Tuesday, April 12, 2011

What I Learned about Teenagers this Week

The past couple of weeks have been rough at school. In particular, we had two racially-fueled incidents in the span of a just a few days. First, a white supremacist page on Facebook "friended" most of our Latino freshmen and spewed frightening hate speech. Second, a white student very directly used a racial slur against a black students, clearly with the intention to hurt him. I'm really proud that our 9th grade faculty decided it was worth our time to address both of these incidents head on, including taking time out of class to help kids process their feelings. Part of this included small discussion groups where kids got to just talk (with guidance from a teacher).

My first group was magical. There were 8 girls and 1 boy of pretty diverse backgrounds racially and socioeconomically. I was really impressed with their self-awareness and empathy. Many of them talked about the anger they felt but also the ways they deal with that anger so it doesn't have repercussions. They also talked about how things like racial slurs hurt an entire community, impacting not just the person who was targeted. I was especially surprised that they recognized that a hateful response to racist speech is likely to make the other party even angrier and will in turn perpetuate a cycle of anger that will just end up hurting everyone more. Woah. Pretty insightful for 15-year olds.

My second group was very different. Again, they were diverse racially and socioeconomically, but this time it was all boys. Instead of talking about compassion, talking through your feelings, etc., the boys basically said they didn't care about what had happened. A number of them pointed out that the Facebook page and the racial slurs hadn't been directed at them specifically, so they weren't bothered by it. I wasn't exactly excited by this reaction, but I do understand that a lot of them haven't developed the same kind of empathy I heard from my first group. Much more disturbing was the prevailing agreement between the boys that nobody should be bothered by these incidents, including the people were targets. One Latino boy talked about the many instances of racism he faces everyday, which led him to conclude that you just have to accept it and not worry about it. A white boy talked about the serious bullying in teasing he'd faced in middle school and almost seemed to see it as a positive thing because it helped him develop a thick skin and not care what anyone else says to him. Many of the boys (both white and Latino) seemed to think that the school shouldn't have intervened and nobody should have gotten in trouble for the racial slur. There was even the idea brought up that the student who used the racial slur was justified in doing so because the other kid was teasing him first. They talked about being taught to stand up for themselves no matter what and saw the racial slur as just a way for that kid to stand up for himself. Wow.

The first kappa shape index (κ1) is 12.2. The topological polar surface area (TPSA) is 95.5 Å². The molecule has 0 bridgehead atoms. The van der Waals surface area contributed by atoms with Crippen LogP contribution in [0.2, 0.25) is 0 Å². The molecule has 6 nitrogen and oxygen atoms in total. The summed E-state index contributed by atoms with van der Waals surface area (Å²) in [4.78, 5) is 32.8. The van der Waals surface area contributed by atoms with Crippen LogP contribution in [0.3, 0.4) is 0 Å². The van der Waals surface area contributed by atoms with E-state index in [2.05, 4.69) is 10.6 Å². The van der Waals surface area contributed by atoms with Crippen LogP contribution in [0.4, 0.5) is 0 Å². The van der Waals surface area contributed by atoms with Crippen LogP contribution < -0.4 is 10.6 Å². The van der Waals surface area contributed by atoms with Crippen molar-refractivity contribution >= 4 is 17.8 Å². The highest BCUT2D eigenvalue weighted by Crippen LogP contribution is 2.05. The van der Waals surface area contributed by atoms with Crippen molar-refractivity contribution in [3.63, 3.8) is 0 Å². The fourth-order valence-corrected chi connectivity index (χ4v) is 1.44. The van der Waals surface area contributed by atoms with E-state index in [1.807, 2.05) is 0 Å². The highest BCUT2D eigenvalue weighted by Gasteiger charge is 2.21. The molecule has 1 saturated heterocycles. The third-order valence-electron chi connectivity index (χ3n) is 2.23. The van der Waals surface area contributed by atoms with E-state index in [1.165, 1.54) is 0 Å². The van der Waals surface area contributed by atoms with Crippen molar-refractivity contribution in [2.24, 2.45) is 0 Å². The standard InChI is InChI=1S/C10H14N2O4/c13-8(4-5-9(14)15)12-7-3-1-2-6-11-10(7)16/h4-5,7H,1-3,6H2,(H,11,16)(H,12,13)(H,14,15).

The more I thought about the difference between my two discussion groups, the more it struck me that I know very little about the way boys are raised and how they interact with each other. I also know very little about adolescent development with respect to the ways and rates at which boys and girls mature. It was interesting to me in these discussions the difference in the boys' and girls' abilities to abstract their ideas. The girls seemed quite able to put themselves in someone else's shoes, to think of a community as an entity different from individual people, and to imagine hypothetical situations. The boys focused on concrete examples, and when I asked them things like, "Why might some people feel scared or uncomfortable when they hear that someone has been using racial slurs?" they seemed to have a really hard time thinking outside themselves. Is this a boy thing? Is it a teen development thing? What is going on? Why was there such a push from the boys toward an "every-man-for-himself" mode of existence? Is this just reflective of the gender norms boys were raised with or something more developmental? Is this how boys of my generation were being raised? Most importantly, how can I support these boys in becoming more empathetic, self-aware, and socially-aware? How do I help them think about the importance of community and the value of feeling accepted? Will this all just come in time, or do I need to be thinking more pro-active?

1 comment:

Linda said...

How much do you suppose is cultural? Would those boys be a little less macho in a one one setting? I don't know the answer, just wondering out loud. It all shows why things change so slowly and so easily slip back.